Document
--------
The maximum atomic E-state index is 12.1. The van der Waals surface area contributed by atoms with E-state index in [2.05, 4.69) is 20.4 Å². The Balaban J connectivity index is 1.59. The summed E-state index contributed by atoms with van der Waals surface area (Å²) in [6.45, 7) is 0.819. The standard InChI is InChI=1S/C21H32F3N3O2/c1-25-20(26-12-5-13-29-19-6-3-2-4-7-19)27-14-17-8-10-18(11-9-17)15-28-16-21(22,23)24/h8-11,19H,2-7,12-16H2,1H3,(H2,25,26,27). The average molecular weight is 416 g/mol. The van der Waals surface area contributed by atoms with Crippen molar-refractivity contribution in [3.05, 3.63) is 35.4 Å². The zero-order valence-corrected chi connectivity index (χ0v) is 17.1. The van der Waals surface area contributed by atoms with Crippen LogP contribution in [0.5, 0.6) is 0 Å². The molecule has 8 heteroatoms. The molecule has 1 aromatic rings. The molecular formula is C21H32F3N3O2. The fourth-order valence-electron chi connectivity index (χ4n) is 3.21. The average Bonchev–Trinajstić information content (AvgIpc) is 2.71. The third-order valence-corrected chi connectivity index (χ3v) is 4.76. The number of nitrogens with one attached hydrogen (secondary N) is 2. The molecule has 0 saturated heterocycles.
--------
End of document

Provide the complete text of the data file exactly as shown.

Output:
The maximum atomic E-state index is 12.1. The van der Waals surface area contributed by atoms with E-state index in [2.05, 4.69) is 20.4 Å². The Balaban J connectivity index is 1.59. The summed E-state index contributed by atoms with van der Waals surface area (Å²) in [6.45, 7) is 0.819. The standard InChI is InChI=1S/C21H32F3N3O2/c1-25-20(26-12-5-13-29-19-6-3-2-4-7-19)27-14-17-8-10-18(11-9-17)15-28-16-21(22,23)24/h8-11,19H,2-7,12-16H2,1H3,(H2,25,26,27). The average molecular weight is 416 g/mol. The van der Waals surface area contributed by atoms with Crippen molar-refractivity contribution in [3.05, 3.63) is 35.4 Å². The zero-order valence-corrected chi connectivity index (χ0v) is 17.1. The van der Waals surface area contributed by atoms with Crippen LogP contribution in [0.5, 0.6) is 0 Å². The molecule has 8 heteroatoms. The molecule has 1 aromatic rings. The molecular formula is C21H32F3N3O2. The fourth-order valence-electron chi connectivity index (χ4n) is 3.21. The average Bonchev–Trinajstić information content (AvgIpc) is 2.71. The third-order valence-corrected chi connectivity index (χ3v) is 4.76. The number of nitrogens with one attached hydrogen (secondary N) is 2. The molecule has 0 saturated heterocycles.